A Walk in the Woods

While I was walking on the Titi Trail last week, at one point I had a Collared Peccary, (Tayassu tajacu), standing right on the path in front of me.  It simply looked at me and then walked into the forest, but only just off the trail.  As I continued on my way, the peccary walked without too much concern slightly in front and to my right.  When I first arrived at Bosque 11 years ago, this situation would never have happened.  As soon as the peccaries caught drift of your presence they would scatter with great speed, teeth clacking and grunting, in the opposite direction.  Now they seemingly couldn’t care less about your being there.

There are two species of peccary on the Osa Peninsula, the Collared Peccary, which we find on the grounds of Bosque del Cabo and the White-lipped Peccary, which inhabits the forests of the the National Park, Corcovado.  Only once in 11 years have I seen the White-lipped Peccaries at Bosque.  That was a herd that had migrated east along the coast from the park and passed by my cabin while doing so.

The Collared Peccary is normally found on the Titi Trail in numbers of 7 or 8, but occasionally as many as 20 have been seen together.  They are generalist feeders, taking lots of fruit and seeds but they will feed on animals as well, grubbing up arthropods from the ground and even rodents and birds.  In the damper areas of Bosque, grows a plant that we are familiar with as a common house plant, Dumb Cane, (Dieffenbachia sp).  These are deadly poisonous plants, the leaves of which contain crystals of Calcium Oxalate, which doesn’t do your kidneys any good.  Collared Peccaries are particularly fond of Dumb Cane and eat large quantities without suffering any ill effects, the digestive systems obviously having evolved to safely metabolize the Calcium Oxalate.

Not that much further along the trail, I could hear the soft whistles of a group of ground living birds, the Great Curassow, (Crax rubra).  It was a group of turkey sized females sporting plumage of mottled creams and browns.  Just like the peccary, they were in no particular hurry.

That has not been the case at night though when I leave the office late.  For the past week, as soon as I step down from the office steps, some startled creature has gone crashing underneath the deck.  I had an inkling of what it might be; we only have one nocturnal animal that will make that kind of noise, somewhat like a tank crashing through the undergrowth, a Nine-banded Armadillo, (Dasypus novemcinctus).  Sure enough, one night, just after the crashing, I could see the armadillo on the other side of the deck where it emerged.  Armadillos have a short term memory of little more than a nanosecond and recommence their noisy activities regardless of whether or not the potential danger has passed.

Cracks are Forming

The Milky Tree that fell last month has now started showing signs of drying out.  All the milky resinous sap that initially leaked out has gone, mostly taken by bees of various species for nest construction.  Now we have the first level of obvious decomposers moving in, the beetles.  Rather than the adults, it is the larvae that feed on the dead wood, hastening its decomposition.  At the minute though lots of species of beetle are pairing up on the face of the now exposed heartwood which is where they will lay their eggs.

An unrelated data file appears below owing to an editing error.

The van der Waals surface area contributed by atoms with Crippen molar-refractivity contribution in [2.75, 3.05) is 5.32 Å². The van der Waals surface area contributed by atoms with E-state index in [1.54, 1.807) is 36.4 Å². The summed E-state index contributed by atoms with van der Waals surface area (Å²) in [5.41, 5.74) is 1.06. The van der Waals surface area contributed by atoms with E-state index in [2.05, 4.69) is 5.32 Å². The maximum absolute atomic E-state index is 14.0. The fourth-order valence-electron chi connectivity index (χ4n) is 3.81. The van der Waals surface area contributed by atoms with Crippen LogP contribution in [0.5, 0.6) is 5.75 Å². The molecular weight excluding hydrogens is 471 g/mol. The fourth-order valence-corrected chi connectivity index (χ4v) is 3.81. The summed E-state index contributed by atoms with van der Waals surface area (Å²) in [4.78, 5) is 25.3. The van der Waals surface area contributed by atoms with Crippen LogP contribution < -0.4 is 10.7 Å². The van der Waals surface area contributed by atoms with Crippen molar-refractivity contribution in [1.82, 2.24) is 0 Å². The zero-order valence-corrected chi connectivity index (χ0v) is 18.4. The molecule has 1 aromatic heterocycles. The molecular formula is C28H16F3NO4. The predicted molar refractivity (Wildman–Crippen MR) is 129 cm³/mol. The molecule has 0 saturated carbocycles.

Broad-nosed Weevil          Weevils

In the Comfort Zone

The Long-billed Hermit, (Phaethornis longirostris), that had started to construct her nest by the kitchen entrance last week has completed her task and is now incubating eggs.  She is completely unperturbed by the constant comings and goings of the lodge staff in the area, and the traffic is constant all day long.  It could well be that is why she opted to build the nest in that particular location.  The human non-predators may well be seen as keeping any potential predators of her, the eggs or her chicks at bay.  Having said that though, many of the birds’ nests that are built in or around the restaurant area, sooner or later attract the attention of the Tropical Bird-eating Snakes, and they too have little regard for the big pink monkeys wandering around the concrete and stucco jungle.

Long-billed Hermit

Philip is a biologist, writer and photographer as well as the onsite naturalist guide at Bosque del Cabo Rainforest lodge on the Osa Peninsula, Costa Rica.

www.bosquedelcabo.com

Photo Feature

Flying Tigers

One night when I went back to my cabin I was greeted by an unexpected by pleasant surprise.  Two brilliantly colored Tropical Tiger Moths, (Belemnia inaurata), were resting on the screen of my door.  The next day those colors, that the night before had been so bright, now became even more scintillatingly beautiful.  So I had to get a photograph.

Nature tends to produce bright colors for a reason, generally that of communication, either within the species or between species.  Most species of butterfly and moth that exhibit bright and flashy colors are suggesting that you give them a wide berth.  These colors are warning colors and in the case of butterflies or moths you are normally being warned that the insect is packed with poisons.  Some of the brightly colored butterflies we found around the grounds of Bosque, the Heliconiids, contain cyanide.  The Tropical Tiger Moth in the larval stage feeds on plants containing pyrrolizidines, (which damage the liver), and cardenolides, (which cause heart failure).  These are stored in the body and passed through to the adult stage where they serve to make the moth unpalatable.  If a bird or a lizard ignore the warning coloration and feed on the moth, they are rewarded, not with a tasty treat but rather with a foul tasting shock that will have them think twice before taking something sporting those colors again in the future.